Collaborating Authors

The era of the supermarket's over. Thank these gigantic robot warehouses for that.


Ocado, the world's largest online-only grocery retailer, relies on robots to deliver fresh food to hundreds of thousands of people in the UK. Its warehouses are designed like living organisms – there's a central nervous system (software), a cardiovascular system (conveyor belts) and red blood cells (crates). But as online shopping becomes more popular, Ocado is looking to new distribution systems to meet the growing demand.

The Robot Opportunity


In the 1990s, fashion's relationship with robots was the stuff of fantasy. On the runway of Alexander McQueen's imaginative Spring/Summer 1999 show, two robotic arms spray-painted a white dress worn by Shalom Harlow. Today, the industry's relationship with automation is much more practical. In the distribution centres of e-commerce giants like the Yoox Net-a-Porter Group and Amazon (which, in 2012, paid $775 million to acquire Kiva Systems, a manufacturer of robotic fulfilment systems used by Gap, Gilt Groupe and Saks 5th Avenue) software-controlled robots routinely navigate giant warehouses, picking and transporting inventory faster and more accurately than humans, enabling services like same-day delivery. "Automated storage and retrieval systems provide high storage density as well as inventory accuracy and management, yet require a smaller footprint," explains Steve Crease, director of operations at Yoox Net-a-Porter Group, which uses ASRS to deliver its "key service level" of same-day delivery.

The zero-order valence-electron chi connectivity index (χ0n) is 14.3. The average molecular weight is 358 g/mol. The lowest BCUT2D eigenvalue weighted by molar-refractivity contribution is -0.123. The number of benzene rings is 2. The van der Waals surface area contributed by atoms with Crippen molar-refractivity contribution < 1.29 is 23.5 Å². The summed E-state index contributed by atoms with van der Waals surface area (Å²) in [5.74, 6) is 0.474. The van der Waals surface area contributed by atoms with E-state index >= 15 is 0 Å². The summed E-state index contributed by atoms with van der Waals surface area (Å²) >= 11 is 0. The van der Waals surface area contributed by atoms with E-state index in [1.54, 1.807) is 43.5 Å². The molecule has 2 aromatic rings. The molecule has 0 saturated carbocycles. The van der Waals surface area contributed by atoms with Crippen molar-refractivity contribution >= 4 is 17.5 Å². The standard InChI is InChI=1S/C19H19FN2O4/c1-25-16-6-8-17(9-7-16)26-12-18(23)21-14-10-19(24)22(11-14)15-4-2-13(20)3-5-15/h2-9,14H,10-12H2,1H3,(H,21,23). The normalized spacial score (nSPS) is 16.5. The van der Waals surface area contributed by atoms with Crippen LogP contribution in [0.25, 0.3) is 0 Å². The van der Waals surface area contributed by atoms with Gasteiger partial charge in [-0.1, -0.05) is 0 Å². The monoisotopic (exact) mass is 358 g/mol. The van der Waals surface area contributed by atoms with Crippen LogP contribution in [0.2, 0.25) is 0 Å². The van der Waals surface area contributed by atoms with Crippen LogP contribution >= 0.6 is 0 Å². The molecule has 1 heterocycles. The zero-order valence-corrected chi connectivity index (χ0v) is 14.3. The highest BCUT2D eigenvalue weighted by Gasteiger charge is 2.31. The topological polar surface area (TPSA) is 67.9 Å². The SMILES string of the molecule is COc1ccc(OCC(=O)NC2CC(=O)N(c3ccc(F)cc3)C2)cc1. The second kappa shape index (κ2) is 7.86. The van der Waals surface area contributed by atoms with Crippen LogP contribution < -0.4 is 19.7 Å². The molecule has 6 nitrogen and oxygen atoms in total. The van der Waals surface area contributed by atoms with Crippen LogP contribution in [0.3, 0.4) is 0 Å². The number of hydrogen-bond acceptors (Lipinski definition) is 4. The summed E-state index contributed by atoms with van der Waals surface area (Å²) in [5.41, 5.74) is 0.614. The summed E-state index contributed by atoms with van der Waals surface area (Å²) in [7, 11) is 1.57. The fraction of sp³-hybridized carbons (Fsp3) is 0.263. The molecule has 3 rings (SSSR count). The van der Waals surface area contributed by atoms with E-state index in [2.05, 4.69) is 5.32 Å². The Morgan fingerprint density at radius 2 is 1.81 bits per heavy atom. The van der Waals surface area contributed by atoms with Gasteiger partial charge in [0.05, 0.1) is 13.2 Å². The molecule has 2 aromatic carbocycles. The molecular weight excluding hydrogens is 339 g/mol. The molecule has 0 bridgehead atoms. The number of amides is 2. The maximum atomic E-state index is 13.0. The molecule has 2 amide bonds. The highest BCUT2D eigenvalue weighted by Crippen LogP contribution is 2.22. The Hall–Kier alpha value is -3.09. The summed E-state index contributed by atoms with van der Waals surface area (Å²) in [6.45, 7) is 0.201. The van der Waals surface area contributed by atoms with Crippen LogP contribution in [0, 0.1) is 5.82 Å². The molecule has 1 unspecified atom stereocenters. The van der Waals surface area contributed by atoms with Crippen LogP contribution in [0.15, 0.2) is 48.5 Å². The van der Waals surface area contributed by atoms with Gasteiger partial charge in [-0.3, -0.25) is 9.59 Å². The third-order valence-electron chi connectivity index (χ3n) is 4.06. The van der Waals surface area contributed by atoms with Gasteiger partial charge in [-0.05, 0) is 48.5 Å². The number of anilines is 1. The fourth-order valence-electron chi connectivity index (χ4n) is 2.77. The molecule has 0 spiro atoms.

Japan's ridiculous robot hotel is actually serious business


The aim of the hotel, as CEO Hideo Sawada puts it, is a serious one: to be the most efficient hotel in the world. He draws on comparisons with low-cost airlines that "changed how we travel." Two years ago, as hotel prices continued to rise, the CEO (who runs the nearby Huis Ten Bosch theme park) began discussions with robotics and engineering experts with the aim of creating an efficient hotel, one that costs (both fiscally and environmentally) less. If you thought Hen-na Hotel was a kitschy gimmick, well, that's partly true. Still, the bigger picture here is that researchers from Japan's largest, most influential university are involving themselves and testing out cutting-edge green technology, as well as trying to create a space where both robots and humans can move around and do what they want (or need) to do.

CES 2018: LG Introduces Three New CLOi Commercial Robots

IEEE Spectrum Robotics

Last year at CES, LG introduced a bunch of new robots because, as near as we could tell, LG figured that robots were cool so they'd better make some robots or something. The most photogenic (and smallest) was Hub, which bore a striking resemblance to Jibo, but we also met two burly service robots designed to work at airports. For CES 2018, LG is adding three more robots to the CLOi (that's pronounced KLOH-ee, obviously) family. New this year are the Serving Robot, Porter Robot, and Shopping Cart Robot, "developed for commercial use at hotels, airports, and supermarkets," and it's definitely not a coincidence that they're just in time for the 2018 Winter Olympics in South Korea, where LG is also based.